I went to the hardware store today to get a better jerry-rig setup for the front bracket that would result in a more elegant arrangement than my day-one hack. I got a bigger, #10-2" bolt, some washers and lock nuts, and the most important thing - an aluminum sleeve. The aluminum sleeve takes the place of the two bolts that I'd used to "sandwich" the bracket in order to gain clearance in the hack solution. This all went together pretty nicely, I must say.
I also got some bolt-cutters at the hardware store to trim down the extra material from the front fender struts, and some black "thread protectors" to replace the lost endcaps from yesterday. I had to wrap some electrical tape around the rear strut ends to get the thread protectors to fit better, but it looks nice.
More About My Setup
The bag, in case you're curious, is a Carradice "Bike Bureau" that I bought online from Wallingford Bicycle Parts (recommended). The bag is of waxed cotton (waterproof), and mounts very easily on the (Trek, but I want a Tubus) rear rack. Carradice is an English company and apparently is the oldest maker of bicycle luggage, or something of that nature. Anyway, it's a great bag, and my PowerBook fits great in it with the Waterfield Designs sleevecase for protection. The PB has suffered no ill effects after 235+ miles of commuting so far, in all conditions. A very detailed review can be found at etherfarm.com. By the way, I had a choice of left or right-side mounting and purposely chose left. Why? Because I mount my bike from the left side, and thus I almost always lean it to the right when parked pretty much anywhere. With the bag on the left, it's accessible while the bike is leaned up. It's accessible as soon as I've dismounted (which has come in handy during a couple of rainstorms), too. Keep this in mind if you choose to buy one.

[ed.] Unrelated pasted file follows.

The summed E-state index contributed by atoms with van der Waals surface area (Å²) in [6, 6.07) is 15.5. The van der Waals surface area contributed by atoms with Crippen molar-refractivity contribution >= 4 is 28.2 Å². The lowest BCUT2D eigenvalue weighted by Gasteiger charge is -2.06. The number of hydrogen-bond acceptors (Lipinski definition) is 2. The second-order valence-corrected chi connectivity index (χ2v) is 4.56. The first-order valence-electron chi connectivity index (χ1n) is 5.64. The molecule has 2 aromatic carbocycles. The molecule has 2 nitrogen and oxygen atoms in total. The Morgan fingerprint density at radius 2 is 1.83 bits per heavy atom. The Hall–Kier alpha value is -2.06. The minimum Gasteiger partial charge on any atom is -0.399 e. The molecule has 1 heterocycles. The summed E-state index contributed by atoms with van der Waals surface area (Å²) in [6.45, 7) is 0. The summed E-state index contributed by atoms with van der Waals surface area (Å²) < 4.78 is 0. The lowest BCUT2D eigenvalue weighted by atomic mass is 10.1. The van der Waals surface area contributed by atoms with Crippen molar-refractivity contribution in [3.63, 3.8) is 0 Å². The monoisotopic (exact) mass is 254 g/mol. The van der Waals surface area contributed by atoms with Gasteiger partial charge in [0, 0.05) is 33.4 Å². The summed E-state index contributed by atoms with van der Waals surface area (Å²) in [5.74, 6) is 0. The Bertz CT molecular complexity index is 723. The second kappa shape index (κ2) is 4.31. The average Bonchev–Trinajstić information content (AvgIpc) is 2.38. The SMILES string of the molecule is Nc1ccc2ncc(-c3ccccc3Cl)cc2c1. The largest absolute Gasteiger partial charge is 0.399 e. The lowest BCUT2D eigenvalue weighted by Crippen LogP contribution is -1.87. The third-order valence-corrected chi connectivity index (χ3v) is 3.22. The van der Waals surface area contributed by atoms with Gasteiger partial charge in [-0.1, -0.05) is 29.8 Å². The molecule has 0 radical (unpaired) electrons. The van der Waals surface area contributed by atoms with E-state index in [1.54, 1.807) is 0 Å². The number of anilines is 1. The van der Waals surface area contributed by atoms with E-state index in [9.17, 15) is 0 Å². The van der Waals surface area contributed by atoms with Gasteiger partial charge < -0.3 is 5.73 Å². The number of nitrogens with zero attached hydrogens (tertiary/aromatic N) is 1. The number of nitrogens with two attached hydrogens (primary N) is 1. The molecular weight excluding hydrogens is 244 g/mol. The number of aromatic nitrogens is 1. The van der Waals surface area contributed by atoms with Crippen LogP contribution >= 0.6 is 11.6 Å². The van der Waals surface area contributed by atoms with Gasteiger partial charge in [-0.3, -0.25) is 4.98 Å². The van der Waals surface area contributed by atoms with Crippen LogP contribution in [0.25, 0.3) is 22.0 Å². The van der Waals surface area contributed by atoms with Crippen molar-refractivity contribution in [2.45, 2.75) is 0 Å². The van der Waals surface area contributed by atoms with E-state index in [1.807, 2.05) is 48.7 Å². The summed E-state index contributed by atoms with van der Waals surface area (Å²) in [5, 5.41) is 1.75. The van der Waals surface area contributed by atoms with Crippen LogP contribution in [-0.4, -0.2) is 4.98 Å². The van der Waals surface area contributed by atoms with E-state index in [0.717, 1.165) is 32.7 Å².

The lighting system is a Light and Motion Apex high/low arrangement. I can't say enough about this system - it's great. Each of the lamps has three intensity settings, plus off, of course, so it's a very versatile setup. It has never let me down though all sorts of weather. I don't think this particular model is available any more, but I'd imagine anything they make is damn good.
I took a page from the Rivendell book and bought a slightly larger than usual frame (a 58cm vs a 56cm), and then set this bike up with the bars nearly level with the saddle. I have to admit that it's a very comfortable fit. When I'm climbing out of the saddle, my arms are very nearly relaxed. On the flipside, sprinting (the little of it I do) feels a little odd.